In my defense, I had the name first. Then again, I am Filipino, so of course my parents hooked me up with a million back-up names. Ironically, names are a big part of our culture and on paper I'm technically Ayana Isis Villegas Briones.
I know what you're thinking — given my four names, I must've come up with a solution by now. Feel free to come at me with suggestions. The best idea I've heard is to create my own acronym: AIVB. Too bad it stands for nothing and I'm not a rising rapper who can go around introducing myself with a string of letters. Also, I like my name, and as cliché as it sounds, I don't really care what people think.
Unfortunately, I do get ridiculous reactions whenever I introduce myself. Case in point: I was at a bar enjoying a girls' night, when a guy came up and introduced himself. But, when I reciprocated, he spit out his beer all over my dress when he heard my name. First of all, bro, nobody asked you to talk to me, and for your information I have a boyfriend.
You know how when you date someone, you're also dating their family? Lucky for me, they're handling this whole Isis thing super well. They actually refer to the terrorist group as ISIL (hey, if it's good enough for Obama, right?). When it comes to my own family, they're not bothered by it either. Although my mom and dad always liked Ayana more. (Side note: Growing up I hated that name because it's what my parents would call me when I was in trouble.)
Now, it's as if I'm in trouble with the world. But, it's just a freaking name! The part that stings the most is when people I grew up with, the ones who know me really well, treat me differently. No joke, several of my friends' parents have asked them to avoid saying my name altogether, and a few already changed my display name on their phones. Are you that paranoid that you think your phones are going to get tapped because of a few missed calls and text messages from "Isis"?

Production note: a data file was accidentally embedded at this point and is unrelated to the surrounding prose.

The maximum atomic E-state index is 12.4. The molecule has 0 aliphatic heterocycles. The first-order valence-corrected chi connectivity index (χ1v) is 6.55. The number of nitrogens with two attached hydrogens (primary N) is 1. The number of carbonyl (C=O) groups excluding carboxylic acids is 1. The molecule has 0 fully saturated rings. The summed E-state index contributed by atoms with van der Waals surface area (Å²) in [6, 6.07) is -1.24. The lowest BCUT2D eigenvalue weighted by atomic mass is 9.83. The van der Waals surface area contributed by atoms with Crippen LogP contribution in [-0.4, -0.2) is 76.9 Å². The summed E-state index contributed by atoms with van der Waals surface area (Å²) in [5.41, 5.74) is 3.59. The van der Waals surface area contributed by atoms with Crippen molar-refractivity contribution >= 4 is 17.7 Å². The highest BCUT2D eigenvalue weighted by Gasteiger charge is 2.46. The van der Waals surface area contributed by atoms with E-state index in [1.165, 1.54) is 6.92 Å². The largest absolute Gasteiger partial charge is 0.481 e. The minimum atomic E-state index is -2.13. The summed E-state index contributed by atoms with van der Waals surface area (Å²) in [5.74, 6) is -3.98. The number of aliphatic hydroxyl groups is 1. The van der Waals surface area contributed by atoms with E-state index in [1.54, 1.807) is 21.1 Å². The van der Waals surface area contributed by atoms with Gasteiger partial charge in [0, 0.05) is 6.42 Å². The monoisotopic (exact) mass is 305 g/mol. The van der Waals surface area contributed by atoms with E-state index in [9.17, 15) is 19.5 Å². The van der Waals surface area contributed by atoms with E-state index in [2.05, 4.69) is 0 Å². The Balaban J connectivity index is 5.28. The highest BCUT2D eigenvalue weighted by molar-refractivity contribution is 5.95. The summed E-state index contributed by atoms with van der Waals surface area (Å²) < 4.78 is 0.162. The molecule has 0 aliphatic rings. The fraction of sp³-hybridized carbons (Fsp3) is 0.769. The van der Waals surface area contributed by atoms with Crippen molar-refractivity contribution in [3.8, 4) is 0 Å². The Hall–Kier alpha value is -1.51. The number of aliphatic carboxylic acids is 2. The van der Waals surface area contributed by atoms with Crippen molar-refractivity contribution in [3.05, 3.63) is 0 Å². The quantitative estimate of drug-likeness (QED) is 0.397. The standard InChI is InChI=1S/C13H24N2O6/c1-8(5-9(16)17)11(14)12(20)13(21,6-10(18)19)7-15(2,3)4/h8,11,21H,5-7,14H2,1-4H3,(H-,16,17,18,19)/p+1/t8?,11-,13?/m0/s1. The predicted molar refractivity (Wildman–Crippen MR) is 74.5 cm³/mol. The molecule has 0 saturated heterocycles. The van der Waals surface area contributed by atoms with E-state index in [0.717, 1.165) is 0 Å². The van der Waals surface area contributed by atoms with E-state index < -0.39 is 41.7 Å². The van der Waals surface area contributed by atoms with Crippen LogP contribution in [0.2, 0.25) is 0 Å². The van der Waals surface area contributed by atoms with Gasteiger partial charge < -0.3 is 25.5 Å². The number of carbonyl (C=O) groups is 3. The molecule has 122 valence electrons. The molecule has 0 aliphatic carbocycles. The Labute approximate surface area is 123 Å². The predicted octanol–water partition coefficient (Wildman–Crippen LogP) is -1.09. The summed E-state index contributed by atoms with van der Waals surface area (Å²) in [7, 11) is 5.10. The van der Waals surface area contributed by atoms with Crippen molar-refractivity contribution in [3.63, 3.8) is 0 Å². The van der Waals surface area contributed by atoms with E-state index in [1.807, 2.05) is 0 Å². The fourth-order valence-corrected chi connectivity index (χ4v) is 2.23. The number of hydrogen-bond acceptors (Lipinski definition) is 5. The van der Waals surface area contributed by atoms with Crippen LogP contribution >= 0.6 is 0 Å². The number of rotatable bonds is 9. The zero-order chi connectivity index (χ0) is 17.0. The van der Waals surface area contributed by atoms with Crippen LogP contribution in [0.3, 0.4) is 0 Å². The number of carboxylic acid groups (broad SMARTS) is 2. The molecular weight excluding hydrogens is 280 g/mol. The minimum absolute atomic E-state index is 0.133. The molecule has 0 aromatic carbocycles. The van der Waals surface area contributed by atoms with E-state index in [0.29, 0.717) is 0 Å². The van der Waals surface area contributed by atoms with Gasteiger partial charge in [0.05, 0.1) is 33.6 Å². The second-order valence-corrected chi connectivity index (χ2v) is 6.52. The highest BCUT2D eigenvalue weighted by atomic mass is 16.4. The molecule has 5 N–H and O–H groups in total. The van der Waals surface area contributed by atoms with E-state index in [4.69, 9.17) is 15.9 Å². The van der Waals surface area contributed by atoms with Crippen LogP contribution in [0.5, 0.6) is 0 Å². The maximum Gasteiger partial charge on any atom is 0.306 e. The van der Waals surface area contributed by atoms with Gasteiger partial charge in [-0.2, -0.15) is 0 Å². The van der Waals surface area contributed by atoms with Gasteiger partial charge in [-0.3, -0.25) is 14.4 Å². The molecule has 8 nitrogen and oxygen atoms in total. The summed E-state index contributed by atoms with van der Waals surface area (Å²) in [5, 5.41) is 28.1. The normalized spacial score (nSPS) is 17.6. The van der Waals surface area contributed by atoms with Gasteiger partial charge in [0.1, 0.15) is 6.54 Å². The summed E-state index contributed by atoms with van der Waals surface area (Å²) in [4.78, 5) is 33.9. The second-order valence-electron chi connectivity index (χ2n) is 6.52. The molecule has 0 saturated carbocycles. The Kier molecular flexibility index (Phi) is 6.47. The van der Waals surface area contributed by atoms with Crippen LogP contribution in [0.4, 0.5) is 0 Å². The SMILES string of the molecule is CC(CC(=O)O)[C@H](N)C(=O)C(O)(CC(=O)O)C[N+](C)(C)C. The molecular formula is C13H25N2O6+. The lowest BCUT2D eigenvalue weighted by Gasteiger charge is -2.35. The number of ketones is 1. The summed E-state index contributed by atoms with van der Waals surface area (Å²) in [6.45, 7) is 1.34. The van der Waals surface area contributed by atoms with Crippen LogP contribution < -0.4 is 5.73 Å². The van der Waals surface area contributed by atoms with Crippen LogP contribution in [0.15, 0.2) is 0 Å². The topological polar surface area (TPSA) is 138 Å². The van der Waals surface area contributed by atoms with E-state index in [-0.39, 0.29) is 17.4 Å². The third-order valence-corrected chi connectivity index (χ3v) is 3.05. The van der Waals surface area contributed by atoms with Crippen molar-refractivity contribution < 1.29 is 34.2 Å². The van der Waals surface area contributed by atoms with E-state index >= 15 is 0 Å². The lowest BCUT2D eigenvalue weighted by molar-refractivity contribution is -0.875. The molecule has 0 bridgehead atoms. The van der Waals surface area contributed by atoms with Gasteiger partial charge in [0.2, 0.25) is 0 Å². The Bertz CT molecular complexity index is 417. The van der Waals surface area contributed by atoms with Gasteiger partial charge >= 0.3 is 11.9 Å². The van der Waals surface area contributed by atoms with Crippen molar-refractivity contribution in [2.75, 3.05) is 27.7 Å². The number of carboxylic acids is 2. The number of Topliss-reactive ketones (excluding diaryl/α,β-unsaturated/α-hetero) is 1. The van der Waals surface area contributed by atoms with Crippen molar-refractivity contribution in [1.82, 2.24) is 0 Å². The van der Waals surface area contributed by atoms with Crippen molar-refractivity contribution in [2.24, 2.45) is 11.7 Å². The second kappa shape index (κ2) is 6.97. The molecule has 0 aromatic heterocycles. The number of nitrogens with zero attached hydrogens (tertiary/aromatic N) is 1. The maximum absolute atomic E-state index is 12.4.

Let me take you back to my birthday last year. A couple of my close friends headed to Baskin Robbins for an ice cream cake. Nothing out of the ordinary, until they asked to have "Happy Birthday Isis" written on it. The guy at the counter wasn't having it and replied, "Absolutely not!" My friends explained, had a couple of awkward laughs, and I was eventually surprised with the cake. We did get some side-eyes when my friends gathered around to sing me the birthday song, though.
Once in awhile, it's great to come across people who don't associate me with the terrorist group at all. For instance, I was pleasantly surprised at how many of my co-workers didn't realize why I was writing this article. Since I interact with them on a daily basis, they said my name association is definitely not the first thing that comes to mind. Meanwhile, my personal website isisbriones.com is blocked for security purposes and even celebs I interview are starting to freak out. I guess I get that — a public figure being interviewed by Isis is a bit concerning.
Then I chatted with up-and-coming DJs The Chainsmokers at the recent "Year in Vevo" event. What I thought was going to be an uncomfortable situation ended up turning into laughs I'll never forget. They were about to call me out and say, "Isis is in the house," on stage, but their publicist and I strongly advised against it. It's definitely one of those you-had-to-be-there moments, but unlike my typical interactions, I appreciated that they were just cool about it. Granted, they also do have a great sense of humor. Alex Paul from the duo said he could come up with an entire series and a movie surrounding my name. I'm calling copyright dibs!
But that's the thing — people think I'm going through some type of struggle. Truth is, I'm not. For the over 60,000 supporters who signed the petition to stop the media from using Isis, thank you! Know that either way, we have absolutely no control over the way people treat us. Now speaking to the 8,000 women in the U.S. who are named Isis, don't let anyone make you feel bad about your name. Don't forget, Isis was the Egyptian goddess who protected people in need...and there's nothing more beautiful than that.
This article originally appeared on MIMI; Hello, My Name Is Isis; Isis Briones